Business

Boardroom ban for third director associated with failed Potted Hen

A director at DCRNI, which owned the Potted Hen in St Anne's Square, has been banned for five years
Gary McDonald Business Editor

A DIRECTOR of the company which ran the once award-winning Potted Hen restaurant in Belfast's Cathedral Quarter has been disqualified for five years following the collapse of the popular eatery.

Liam McAtamney (41) from Ross Mill Avenue in Belfast was banned in respect of his conduct as a director of DCRNI Ltd, which operated as a licensed restaurant under the trade name of The Potted Hen.

He's the third director associated with the premises to have come before the authorities.

The 72-seater French bistro-style restaurant opened in November 2010, the first eatery in the £100 million St Anne's Square development, and was seen at the time as blazing a trail in Belfast's up and coming Cathedral Quarter.

In 2012 it was named the best restaurant in Northern Ireland at the National Restaurant Awards in London and expanded in size that year to create a private dining area on the second floor.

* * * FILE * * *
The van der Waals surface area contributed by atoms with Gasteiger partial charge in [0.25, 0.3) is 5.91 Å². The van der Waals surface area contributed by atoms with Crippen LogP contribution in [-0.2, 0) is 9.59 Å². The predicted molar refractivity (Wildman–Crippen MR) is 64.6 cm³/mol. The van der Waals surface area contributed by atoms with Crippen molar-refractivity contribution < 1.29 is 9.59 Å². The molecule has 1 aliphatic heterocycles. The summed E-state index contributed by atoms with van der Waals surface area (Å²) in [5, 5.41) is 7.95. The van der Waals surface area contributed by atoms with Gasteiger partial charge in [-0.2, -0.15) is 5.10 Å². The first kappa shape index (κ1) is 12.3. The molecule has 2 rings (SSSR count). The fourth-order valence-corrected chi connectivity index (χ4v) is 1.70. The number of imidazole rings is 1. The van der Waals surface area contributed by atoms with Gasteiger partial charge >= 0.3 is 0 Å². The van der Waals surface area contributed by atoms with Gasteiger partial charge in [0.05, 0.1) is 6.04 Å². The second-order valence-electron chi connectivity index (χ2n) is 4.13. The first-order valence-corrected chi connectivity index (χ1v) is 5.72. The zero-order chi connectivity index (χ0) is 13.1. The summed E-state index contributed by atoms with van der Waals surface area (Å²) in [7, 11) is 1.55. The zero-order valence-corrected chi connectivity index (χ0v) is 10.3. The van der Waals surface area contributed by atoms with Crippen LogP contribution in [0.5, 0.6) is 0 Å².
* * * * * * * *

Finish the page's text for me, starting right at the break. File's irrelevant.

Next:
But its difficulties began in April 2014 when a separate company Oregano Belfast Limited, under the directorship of Dermot and Catherine Regan, collapsed owing £365,453. They were later banned for eight years each.

In turn DCRNI - of which the Regans were also once directors - went into liquidation in January 2016 (less than two years after McAtamney became a director) with debts of £304,025.

The Department for the Economy brought the case against McAtamney, and it accepted the disqualification undertaking based on a number of areas of unfit conduct which he didn't dispute.

It included causing DCRNI to hold on to more than £166,000 due in various taxes including VAT (£67,304), national insurance (£66,058) and income tax (£33,424) for the tax years 2014/15 and 2015/16.

A number of other failures were found, including not co-operating with the liquidator, failing to maintain proper company records and failing to file accounts on time.

McAtamney also admitted permitting the company to misuse its bank account by providing insufficient funds to honour direct debits.

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